This is the documentation of the MintyPHP framework.
The “pages” folder holds both the HTML for dynamic pages (view) and the PHP part (action) of these pages (if it has one). The “web” and the “templates” folder hold the static files and the templates that are used by the views. Note that every pages must have a “view” file and can optionally have an “action” file that holds its logic.
All URL’s hit the “web/index.php” file. This is achieved using URL rewriting (with “mod_rewrite” in Apache). The paradigm of routing every request through one file is called “front controller”. The file loads all configuration from the files in the config directory and these are thus the first files you will edit.
The page files (in the “pages” folder) have an URL on which they can be reached. They may reside in a sub-folder and their filename is constructed like this: “hello(default).phtml”. In this example the “name” is set to the value “hello” and the “template” is set to “default”. Both the folder path and the “name” segment are part of the URL. Files with the name “index” can be used to serve the directory URL.
The “phtml” files can have a corresponding “php” file. The filename is constructed like this: “customers($id).php”. This means that when you access the URL “/customers/23”, the router will match the “customers” page and PHP variable “$id” is set to “23”. You may also set parameters using a get parameter in the query string. This means that when you access the URL “/customers?id=23”, the router will match the “customers” page and PHP variable “$id” is set to “23”. If you provide too many arguments the page will automatically reload without the extra params. If you provide not enough parameters, then the missing parameters will be set to NULL.
The router has a “addRoute” method, that allows you to map certain URL’s to other URL’s. A simple redirect that most projects have is that the “/” URL is redirected to some page in the project. These routes need to be defined in the “config/router.php” configuration file.
Note that there is a dynamic page named “404”, that will be rendered when a page is not found.
The “template” folder holds all templates. Normally the action is executed and the corresponding view is rendered. The output is captured and can be printed using the “Buffer::get(‘html’)” function. A template will call this where the rendered view needs to be placed. If you do not want to use a template you can use the “none” template. In this case the view will be rendered directly.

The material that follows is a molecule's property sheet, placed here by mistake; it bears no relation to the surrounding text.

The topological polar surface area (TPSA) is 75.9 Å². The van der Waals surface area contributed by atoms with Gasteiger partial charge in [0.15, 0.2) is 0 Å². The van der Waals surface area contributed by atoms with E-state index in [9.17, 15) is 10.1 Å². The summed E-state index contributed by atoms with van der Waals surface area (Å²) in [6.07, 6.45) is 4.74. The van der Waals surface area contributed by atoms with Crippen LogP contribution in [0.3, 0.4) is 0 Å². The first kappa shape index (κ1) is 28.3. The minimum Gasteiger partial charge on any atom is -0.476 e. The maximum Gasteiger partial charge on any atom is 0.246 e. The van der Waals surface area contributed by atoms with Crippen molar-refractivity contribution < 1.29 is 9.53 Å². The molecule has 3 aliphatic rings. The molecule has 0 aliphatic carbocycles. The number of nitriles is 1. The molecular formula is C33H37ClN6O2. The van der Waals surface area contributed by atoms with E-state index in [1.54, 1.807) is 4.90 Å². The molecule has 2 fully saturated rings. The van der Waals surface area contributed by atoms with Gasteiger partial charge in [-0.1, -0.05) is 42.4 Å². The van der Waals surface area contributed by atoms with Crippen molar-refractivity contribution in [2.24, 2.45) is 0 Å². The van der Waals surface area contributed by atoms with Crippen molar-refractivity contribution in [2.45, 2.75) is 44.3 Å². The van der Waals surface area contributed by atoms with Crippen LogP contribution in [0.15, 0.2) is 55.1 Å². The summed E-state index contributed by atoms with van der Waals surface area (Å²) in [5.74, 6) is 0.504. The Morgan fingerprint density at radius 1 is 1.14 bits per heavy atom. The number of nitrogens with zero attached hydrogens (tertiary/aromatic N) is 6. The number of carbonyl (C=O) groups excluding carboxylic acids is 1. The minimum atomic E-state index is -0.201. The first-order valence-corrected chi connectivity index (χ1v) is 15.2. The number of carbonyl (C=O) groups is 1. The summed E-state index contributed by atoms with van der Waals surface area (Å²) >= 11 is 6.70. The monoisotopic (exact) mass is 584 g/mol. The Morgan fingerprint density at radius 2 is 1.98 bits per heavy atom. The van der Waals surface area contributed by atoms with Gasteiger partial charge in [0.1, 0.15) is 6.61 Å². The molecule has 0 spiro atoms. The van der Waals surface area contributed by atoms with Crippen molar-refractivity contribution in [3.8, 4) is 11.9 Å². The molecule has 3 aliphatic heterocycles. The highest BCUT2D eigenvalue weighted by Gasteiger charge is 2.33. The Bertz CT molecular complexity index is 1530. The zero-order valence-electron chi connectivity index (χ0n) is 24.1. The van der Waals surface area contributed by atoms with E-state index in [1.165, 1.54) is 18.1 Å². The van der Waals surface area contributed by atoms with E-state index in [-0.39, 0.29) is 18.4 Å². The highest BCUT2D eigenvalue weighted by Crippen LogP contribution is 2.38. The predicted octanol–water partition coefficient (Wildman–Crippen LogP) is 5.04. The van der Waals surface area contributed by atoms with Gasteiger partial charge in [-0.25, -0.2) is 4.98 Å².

Database abstraction layer
The “DB” class holds your database connection. It allows you to execute SQL queries very simple (using the “select”, “insert”, “update” and “delete” methods). It protects you against SQL injection attacks.
Note that these methods are not suited for large datasets that exceed the PHP memory limit (streaming output).
Curl API caller
The “Curl” class provides you means to call HTTP RESTful APIs. It provides integration with the debugger, just like the DB class. Not much logic is added to the basic Curl functionlity of PHP. You can enable cookies for the API calls and the cookies are stored in the user’s session.
Cache by Memcache
The “Cache” class provides simplified Memcache support. It provides integration with the debugger, just like the DB class. It can be used to speed up your application by caching data that is expensive to retrieve.
A basic example for registering users and logging them in is included. This example shows some security best practises. It uses session cookies and stores bcrypt hashed passwords that are secured with a salt using “password_hash” and “password_verify”. Passwordless login is also supported.
Protection mechanisms against SQL injection, Cross-Site-Scripting (XSS) and Cross-Site-Request-Forgery (CSRF) are provided. In the views one should use the “e()” function for escaping output in order to protect against XSS. The forms should use the “post” method and must call the “Session::getCsrfInput()” function to protect against CSRF.
To avoid Denial of Service attacks against your web application a firewall is provided. It relies on the Cache component to count (and limit) the number of concurrent requests per IP address. If too many concurrent requests happen, they will be slowed down to avoid overloading the web server.
There is a debug mode that enables the web debug toolbar. This toolbar gives you access to the debugger. The debugger shows you everything you need to know about the last 10 requests. Loaded files, chosen routes, executed queries and many more things can be found.